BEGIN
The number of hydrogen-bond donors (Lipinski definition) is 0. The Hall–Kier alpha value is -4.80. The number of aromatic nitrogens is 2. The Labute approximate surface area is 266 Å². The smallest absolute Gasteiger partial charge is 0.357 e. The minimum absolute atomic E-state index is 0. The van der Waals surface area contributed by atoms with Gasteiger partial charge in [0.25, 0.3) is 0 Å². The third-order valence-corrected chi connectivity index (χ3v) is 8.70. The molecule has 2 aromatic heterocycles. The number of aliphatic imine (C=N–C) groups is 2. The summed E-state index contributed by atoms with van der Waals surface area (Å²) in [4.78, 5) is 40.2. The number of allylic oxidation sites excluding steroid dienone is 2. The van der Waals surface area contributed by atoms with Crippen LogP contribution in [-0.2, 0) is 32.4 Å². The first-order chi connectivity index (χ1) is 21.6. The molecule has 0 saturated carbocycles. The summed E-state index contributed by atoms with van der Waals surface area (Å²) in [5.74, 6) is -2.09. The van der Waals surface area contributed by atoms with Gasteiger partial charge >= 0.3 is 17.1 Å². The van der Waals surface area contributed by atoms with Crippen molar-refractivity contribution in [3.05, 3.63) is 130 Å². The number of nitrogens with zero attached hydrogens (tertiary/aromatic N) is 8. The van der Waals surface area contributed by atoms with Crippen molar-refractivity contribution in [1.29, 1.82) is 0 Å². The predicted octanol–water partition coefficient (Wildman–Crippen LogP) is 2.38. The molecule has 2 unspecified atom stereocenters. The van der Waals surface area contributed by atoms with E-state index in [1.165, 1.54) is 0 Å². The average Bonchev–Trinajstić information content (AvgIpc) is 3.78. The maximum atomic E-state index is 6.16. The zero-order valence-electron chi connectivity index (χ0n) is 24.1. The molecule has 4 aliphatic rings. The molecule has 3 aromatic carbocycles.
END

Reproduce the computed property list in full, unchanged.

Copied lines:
The number of hydrogen-bond donors (Lipinski definition) is 0. The Hall–Kier alpha value is -4.80. The number of aromatic nitrogens is 2. The Labute approximate surface area is 266 Å². The smallest absolute Gasteiger partial charge is 0.357 e. The minimum absolute atomic E-state index is 0. The van der Waals surface area contributed by atoms with Gasteiger partial charge in [0.25, 0.3) is 0 Å². The third-order valence-corrected chi connectivity index (χ3v) is 8.70. The molecule has 2 aromatic heterocycles. The number of aliphatic imine (C=N–C) groups is 2. The summed E-state index contributed by atoms with van der Waals surface area (Å²) in [4.78, 5) is 40.2. The number of allylic oxidation sites excluding steroid dienone is 2. The van der Waals surface area contributed by atoms with Crippen LogP contribution in [-0.2, 0) is 32.4 Å². The first-order chi connectivity index (χ1) is 21.6. The molecule has 0 saturated carbocycles. The summed E-state index contributed by atoms with van der Waals surface area (Å²) in [5.74, 6) is -2.09. The van der Waals surface area contributed by atoms with Gasteiger partial charge >= 0.3 is 17.1 Å². The van der Waals surface area contributed by atoms with Crippen molar-refractivity contribution in [3.05, 3.63) is 130 Å². The number of nitrogens with zero attached hydrogens (tertiary/aromatic N) is 8. The van der Waals surface area contributed by atoms with Crippen molar-refractivity contribution in [1.29, 1.82) is 0 Å². The predicted octanol–water partition coefficient (Wildman–Crippen LogP) is 2.38. The molecule has 2 unspecified atom stereocenters. The van der Waals surface area contributed by atoms with E-state index in [1.165, 1.54) is 0 Å². The average Bonchev–Trinajstić information content (AvgIpc) is 3.78. The maximum atomic E-state index is 6.16. The zero-order valence-electron chi connectivity index (χ0n) is 24.1. The molecule has 4 aliphatic rings. The molecule has 3 aromatic carbocycles.